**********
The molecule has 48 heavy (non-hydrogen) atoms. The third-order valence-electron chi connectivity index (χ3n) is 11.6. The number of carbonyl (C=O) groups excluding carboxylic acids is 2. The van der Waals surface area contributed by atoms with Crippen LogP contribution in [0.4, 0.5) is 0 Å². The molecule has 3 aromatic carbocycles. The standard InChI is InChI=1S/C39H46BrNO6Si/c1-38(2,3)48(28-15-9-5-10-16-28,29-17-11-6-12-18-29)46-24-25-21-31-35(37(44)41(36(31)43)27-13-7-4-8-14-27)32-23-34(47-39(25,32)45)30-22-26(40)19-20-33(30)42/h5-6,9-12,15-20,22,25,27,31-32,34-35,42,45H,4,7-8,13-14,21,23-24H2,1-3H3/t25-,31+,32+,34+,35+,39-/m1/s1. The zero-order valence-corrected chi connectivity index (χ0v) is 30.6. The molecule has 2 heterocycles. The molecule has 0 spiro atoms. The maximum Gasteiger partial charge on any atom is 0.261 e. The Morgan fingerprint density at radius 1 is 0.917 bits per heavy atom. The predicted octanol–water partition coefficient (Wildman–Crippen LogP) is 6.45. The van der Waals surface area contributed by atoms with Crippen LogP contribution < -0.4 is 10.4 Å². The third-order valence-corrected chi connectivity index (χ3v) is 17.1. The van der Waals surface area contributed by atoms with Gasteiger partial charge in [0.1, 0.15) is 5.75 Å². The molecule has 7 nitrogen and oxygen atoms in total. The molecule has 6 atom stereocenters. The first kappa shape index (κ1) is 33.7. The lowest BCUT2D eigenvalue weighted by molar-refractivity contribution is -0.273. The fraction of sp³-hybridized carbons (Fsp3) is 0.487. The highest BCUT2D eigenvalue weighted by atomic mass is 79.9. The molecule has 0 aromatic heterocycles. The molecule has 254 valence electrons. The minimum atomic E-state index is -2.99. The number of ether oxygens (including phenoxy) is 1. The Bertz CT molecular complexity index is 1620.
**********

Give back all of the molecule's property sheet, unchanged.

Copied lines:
The molecule has 48 heavy (non-hydrogen) atoms. The third-order valence-electron chi connectivity index (χ3n) is 11.6. The number of carbonyl (C=O) groups excluding carboxylic acids is 2. The van der Waals surface area contributed by atoms with Crippen LogP contribution in [0.4, 0.5) is 0 Å². The molecule has 3 aromatic carbocycles. The standard InChI is InChI=1S/C39H46BrNO6Si/c1-38(2,3)48(28-15-9-5-10-16-28,29-17-11-6-12-18-29)46-24-25-21-31-35(37(44)41(36(31)43)27-13-7-4-8-14-27)32-23-34(47-39(25,32)45)30-22-26(40)19-20-33(30)42/h5-6,9-12,15-20,22,25,27,31-32,34-35,42,45H,4,7-8,13-14,21,23-24H2,1-3H3/t25-,31+,32+,34+,35+,39-/m1/s1. The zero-order valence-corrected chi connectivity index (χ0v) is 30.6. The molecule has 2 heterocycles. The molecule has 0 spiro atoms. The maximum Gasteiger partial charge on any atom is 0.261 e. The Morgan fingerprint density at radius 1 is 0.917 bits per heavy atom. The predicted octanol–water partition coefficient (Wildman–Crippen LogP) is 6.45. The van der Waals surface area contributed by atoms with Crippen LogP contribution < -0.4 is 10.4 Å². The third-order valence-corrected chi connectivity index (χ3v) is 17.1. The van der Waals surface area contributed by atoms with Gasteiger partial charge in [0.1, 0.15) is 5.75 Å². The molecule has 7 nitrogen and oxygen atoms in total. The molecule has 6 atom stereocenters. The first kappa shape index (κ1) is 33.7. The lowest BCUT2D eigenvalue weighted by molar-refractivity contribution is -0.273. The fraction of sp³-hybridized carbons (Fsp3) is 0.487. The highest BCUT2D eigenvalue weighted by atomic mass is 79.9. The molecule has 0 aromatic heterocycles. The molecule has 254 valence electrons. The minimum atomic E-state index is -2.99. The number of ether oxygens (including phenoxy) is 1. The Bertz CT molecular complexity index is 1620.